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Secret Weapons

The '99 Dominator has more than meets the eye

You only have to ride the latest version of Honda's 650 dirt tourer out of the driveway to realise that things have changed, and changed for the better.

Over the years I've picked up more tickets on Dominators than any other bike, so I was taking it easy as I took the Hume out of Sydney, headed for Canberra. My problem with the Dominator and the law is the bike's fault, pure and simple. It likes to sit on 120, then creep up to 130 whenever your attention wanders. The engine stays smooth, the fairing tosses the wind nicely over your shoulders without buffeting the helmet and there is generally a relaxed feel to the entire plot. A relaxed feel which has all too often been terminated by blue flashing lights and the loss of another three points …

I had plenty of time to ponder this phenomenon as the Honda and I slipped south, the strong headlight piercing the dark. After 160ks of copper-free riding though, I decided that my run of luck on the 650 may have changed with the introduction of the new model. After all, the fairing was slightly squarer, the indicators new and the sidestand warning light had shuffled from the fairing to the instrument cluster. Such major changes may have produced a shift in luck! Eventually I pulled into a rest area near Collector and made camp at 11pm, as it turned out, right next to a warning sign for snakes …

Distance Runner

The Dominator/NX650 has been around for a decade now. Major changes have been few and far between but what has been done has worked well. The first model has a drum rear, replaced shortly after by a welcome disc. Things stayed pretty much the same for the next few years until production was shifted from Japan to Italy for the 1995 model. Although the factory listed minor changes such as a shorter inlet tract for a snapper throttle response from the CV carb, it became apparent that the shock had been changed as well, along with crucial items like the tank, fairing and muffler mounts. No-one realised this until owners tried matching aftermarket accessories to the Italian model and found they wouldn't fit.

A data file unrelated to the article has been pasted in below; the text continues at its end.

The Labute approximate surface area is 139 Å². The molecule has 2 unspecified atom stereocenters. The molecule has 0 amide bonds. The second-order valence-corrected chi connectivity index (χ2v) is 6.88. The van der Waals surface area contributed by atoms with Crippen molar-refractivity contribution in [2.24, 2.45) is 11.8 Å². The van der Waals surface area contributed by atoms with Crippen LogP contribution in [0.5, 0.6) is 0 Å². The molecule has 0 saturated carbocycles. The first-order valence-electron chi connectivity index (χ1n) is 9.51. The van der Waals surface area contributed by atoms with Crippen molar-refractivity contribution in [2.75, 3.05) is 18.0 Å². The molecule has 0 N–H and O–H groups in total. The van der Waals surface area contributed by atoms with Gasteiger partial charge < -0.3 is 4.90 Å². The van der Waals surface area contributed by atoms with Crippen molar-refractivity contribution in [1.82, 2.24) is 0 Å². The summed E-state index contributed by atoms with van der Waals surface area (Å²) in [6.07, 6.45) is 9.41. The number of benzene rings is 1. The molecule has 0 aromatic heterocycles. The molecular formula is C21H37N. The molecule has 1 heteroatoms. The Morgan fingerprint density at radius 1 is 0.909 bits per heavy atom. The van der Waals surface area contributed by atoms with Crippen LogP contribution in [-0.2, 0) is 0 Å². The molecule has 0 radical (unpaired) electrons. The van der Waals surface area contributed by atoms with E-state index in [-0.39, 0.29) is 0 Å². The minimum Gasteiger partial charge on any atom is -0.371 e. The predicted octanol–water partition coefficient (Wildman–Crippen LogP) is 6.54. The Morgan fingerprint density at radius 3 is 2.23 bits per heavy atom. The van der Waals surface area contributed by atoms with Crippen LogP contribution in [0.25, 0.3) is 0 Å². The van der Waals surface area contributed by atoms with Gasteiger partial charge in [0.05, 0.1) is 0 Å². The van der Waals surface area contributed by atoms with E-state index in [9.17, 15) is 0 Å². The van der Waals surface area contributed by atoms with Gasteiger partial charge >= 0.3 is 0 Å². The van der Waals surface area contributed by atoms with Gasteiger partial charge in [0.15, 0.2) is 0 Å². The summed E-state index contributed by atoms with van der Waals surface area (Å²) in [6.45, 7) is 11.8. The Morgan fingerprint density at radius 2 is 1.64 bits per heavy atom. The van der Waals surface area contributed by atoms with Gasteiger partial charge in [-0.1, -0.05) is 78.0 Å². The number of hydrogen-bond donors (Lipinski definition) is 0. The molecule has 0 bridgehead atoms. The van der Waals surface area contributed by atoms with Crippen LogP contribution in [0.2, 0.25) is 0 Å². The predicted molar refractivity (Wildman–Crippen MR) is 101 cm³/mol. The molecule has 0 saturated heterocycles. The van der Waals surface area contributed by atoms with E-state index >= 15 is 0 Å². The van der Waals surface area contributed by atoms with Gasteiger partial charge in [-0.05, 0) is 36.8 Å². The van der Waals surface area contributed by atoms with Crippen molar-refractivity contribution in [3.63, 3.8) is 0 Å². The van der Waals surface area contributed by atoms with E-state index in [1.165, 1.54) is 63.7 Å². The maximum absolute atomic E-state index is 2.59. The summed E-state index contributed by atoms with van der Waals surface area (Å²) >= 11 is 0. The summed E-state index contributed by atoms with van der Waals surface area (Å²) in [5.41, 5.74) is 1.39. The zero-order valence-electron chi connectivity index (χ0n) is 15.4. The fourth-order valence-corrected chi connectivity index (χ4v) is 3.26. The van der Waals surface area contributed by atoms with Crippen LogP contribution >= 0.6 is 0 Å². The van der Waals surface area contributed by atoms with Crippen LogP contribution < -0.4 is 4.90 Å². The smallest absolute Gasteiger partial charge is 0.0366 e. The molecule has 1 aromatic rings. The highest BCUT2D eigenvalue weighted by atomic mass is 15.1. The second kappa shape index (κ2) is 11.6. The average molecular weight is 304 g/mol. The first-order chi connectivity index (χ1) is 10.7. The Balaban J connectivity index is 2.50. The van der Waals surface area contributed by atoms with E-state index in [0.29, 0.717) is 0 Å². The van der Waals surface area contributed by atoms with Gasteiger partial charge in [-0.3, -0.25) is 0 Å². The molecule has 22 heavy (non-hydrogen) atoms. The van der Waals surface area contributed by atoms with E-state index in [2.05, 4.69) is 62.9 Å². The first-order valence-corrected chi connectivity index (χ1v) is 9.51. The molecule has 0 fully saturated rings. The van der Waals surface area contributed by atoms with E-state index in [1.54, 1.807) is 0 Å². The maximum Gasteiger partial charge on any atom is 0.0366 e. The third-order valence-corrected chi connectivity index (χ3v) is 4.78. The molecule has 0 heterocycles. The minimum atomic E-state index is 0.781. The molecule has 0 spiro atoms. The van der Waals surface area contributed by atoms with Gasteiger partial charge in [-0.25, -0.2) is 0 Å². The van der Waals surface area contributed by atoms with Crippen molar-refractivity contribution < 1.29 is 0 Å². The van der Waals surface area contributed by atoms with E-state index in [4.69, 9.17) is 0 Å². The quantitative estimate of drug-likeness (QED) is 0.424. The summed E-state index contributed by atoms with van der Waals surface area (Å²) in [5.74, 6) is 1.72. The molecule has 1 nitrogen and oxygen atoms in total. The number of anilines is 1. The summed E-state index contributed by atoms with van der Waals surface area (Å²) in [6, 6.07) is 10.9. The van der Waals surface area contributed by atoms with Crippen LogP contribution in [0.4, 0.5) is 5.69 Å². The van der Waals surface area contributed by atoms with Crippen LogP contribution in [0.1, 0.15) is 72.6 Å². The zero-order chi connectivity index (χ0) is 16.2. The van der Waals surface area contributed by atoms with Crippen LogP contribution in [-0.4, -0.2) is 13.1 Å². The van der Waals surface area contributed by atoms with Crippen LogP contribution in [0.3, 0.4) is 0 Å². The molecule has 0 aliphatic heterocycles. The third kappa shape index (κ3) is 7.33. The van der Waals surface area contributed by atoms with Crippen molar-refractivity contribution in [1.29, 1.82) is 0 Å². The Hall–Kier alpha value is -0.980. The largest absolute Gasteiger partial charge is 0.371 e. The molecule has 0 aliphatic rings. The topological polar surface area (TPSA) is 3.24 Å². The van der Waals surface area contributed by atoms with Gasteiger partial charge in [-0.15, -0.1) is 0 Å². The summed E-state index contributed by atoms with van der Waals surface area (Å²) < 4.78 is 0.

Sidetrack bought one of these bikes and it still lurks in the shed, having done upwards of 25000ks without a hiccup. Okay, there might be a hint of cam chain noise but it uses zero oil between changes and has had nothing more than regular services, the odd wheel bearing, brake pads and chains and sprockets. Dominators have always been rock-solid reliable and I see no reason for this to change with the introduction of the new X model.

Cold Comfort